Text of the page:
Rare Birdies Endangered woodpeckers live on the site of next week's U.S. Open golf tournament

June 14, 1999
June 14, 1999

Table of Contents
June 14, 1999

Inside Soccer

Rare Birdies Endangered woodpeckers live on the site of next week's U.S. Open golf tournament

With its gnarly rough, slick greens and towering pines, the No.
2 course at Pinehurst, the site of next week's U.S. Open, should
be one of the world's least birdie-friendly layouts. But the
opposite is true. "We're a giant playground for wildlife,
especially birds," says Brad Kocher, the director of golf course
maintenance at Pinehurst. "We have at least 65 species of birds."

This is an article from the June 14, 1999 issue

The rarest is the red-cockaded woodpecker, an endangered species
that thrives at Pinehurst because of a unique habitat-protection
program called Safe Harbor. Administered by the U.S. Fish and
Wildlife Service, Safe Harbor eases development restrictions for
private landowners who cultivate habitats for indigenous
endangered species and protect the animals during breeding
season. Safe Harbor was the result of work by Jay Carter, a
biologist and environmental consultant, and the Environmental
Defense Fund. Carter, whose Ph.D. research focused on the
red-cockaded woodpecker, thought Pinehurst was the ideal place
to offer protected habitat for the species and asked EDF to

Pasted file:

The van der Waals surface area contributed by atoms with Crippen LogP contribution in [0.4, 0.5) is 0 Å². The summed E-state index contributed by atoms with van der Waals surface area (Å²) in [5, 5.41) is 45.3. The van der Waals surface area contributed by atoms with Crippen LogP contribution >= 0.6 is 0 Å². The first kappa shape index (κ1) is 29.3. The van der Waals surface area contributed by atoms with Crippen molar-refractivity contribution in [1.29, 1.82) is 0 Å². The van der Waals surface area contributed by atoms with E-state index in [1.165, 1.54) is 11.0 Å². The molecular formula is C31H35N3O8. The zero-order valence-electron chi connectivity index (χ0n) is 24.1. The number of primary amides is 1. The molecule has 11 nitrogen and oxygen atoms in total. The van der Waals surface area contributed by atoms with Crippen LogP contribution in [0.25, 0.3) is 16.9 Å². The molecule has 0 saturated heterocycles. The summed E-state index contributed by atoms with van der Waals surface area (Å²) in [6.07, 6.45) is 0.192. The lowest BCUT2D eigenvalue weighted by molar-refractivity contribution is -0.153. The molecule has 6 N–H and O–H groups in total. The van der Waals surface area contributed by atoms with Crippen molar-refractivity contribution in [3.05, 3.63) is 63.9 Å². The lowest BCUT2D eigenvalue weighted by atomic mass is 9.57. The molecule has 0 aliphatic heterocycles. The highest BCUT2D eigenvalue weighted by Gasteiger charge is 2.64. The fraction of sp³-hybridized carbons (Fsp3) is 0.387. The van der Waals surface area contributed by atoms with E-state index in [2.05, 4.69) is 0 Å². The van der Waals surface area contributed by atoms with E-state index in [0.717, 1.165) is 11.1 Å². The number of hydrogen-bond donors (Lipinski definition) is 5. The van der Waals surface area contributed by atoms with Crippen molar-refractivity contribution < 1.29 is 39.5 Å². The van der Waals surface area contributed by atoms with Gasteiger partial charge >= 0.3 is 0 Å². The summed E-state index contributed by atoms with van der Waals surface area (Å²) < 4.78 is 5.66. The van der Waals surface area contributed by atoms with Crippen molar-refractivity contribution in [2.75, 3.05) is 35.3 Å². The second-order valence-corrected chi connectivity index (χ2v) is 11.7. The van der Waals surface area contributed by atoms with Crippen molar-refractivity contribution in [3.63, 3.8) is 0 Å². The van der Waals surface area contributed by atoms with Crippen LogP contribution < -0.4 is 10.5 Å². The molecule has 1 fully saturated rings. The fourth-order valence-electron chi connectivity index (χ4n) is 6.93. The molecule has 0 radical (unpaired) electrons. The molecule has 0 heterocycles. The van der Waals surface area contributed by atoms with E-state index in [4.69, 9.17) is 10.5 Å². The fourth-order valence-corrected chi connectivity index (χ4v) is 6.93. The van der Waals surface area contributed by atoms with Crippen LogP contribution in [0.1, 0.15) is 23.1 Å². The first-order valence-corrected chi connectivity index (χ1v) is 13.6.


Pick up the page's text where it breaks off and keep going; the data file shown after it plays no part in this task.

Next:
design a program that would make that possible. EDF, in turn,
worked with the U.S. Fish and Wildlife Service. With the help of
Kocher, the Pinehurst program was instituted in 1995.

Golf courses in the North Carolina Sandhills provide choice
habitat for red-cockaded woodpeckers--one of 22 species of
woodpeckers in the U.S.--because the birds prefer forests with
little underbrush and few trees except for tall pines. One of
the six family groups of red-cockaded woodpeckers at Pinehurst
lives on the No. 2 course, near the 5th tee.

The Safe Harbor program is now expanding to cover other species,
including the Aplomado falcon and the Attwater prairie chicken
in Texas, and the nene (Hawaiian goose) on the island of Molokai.

Says Michael Bean, chairman of the wildlife program for EDF,
"What Pinehurst did was very progressive. It opened the eyes of
other large landowners to the fact that they could contribute to
the conservation of other species without compromising their
objective of maintaining a nationally recognized golf course."

--Rick Lipsey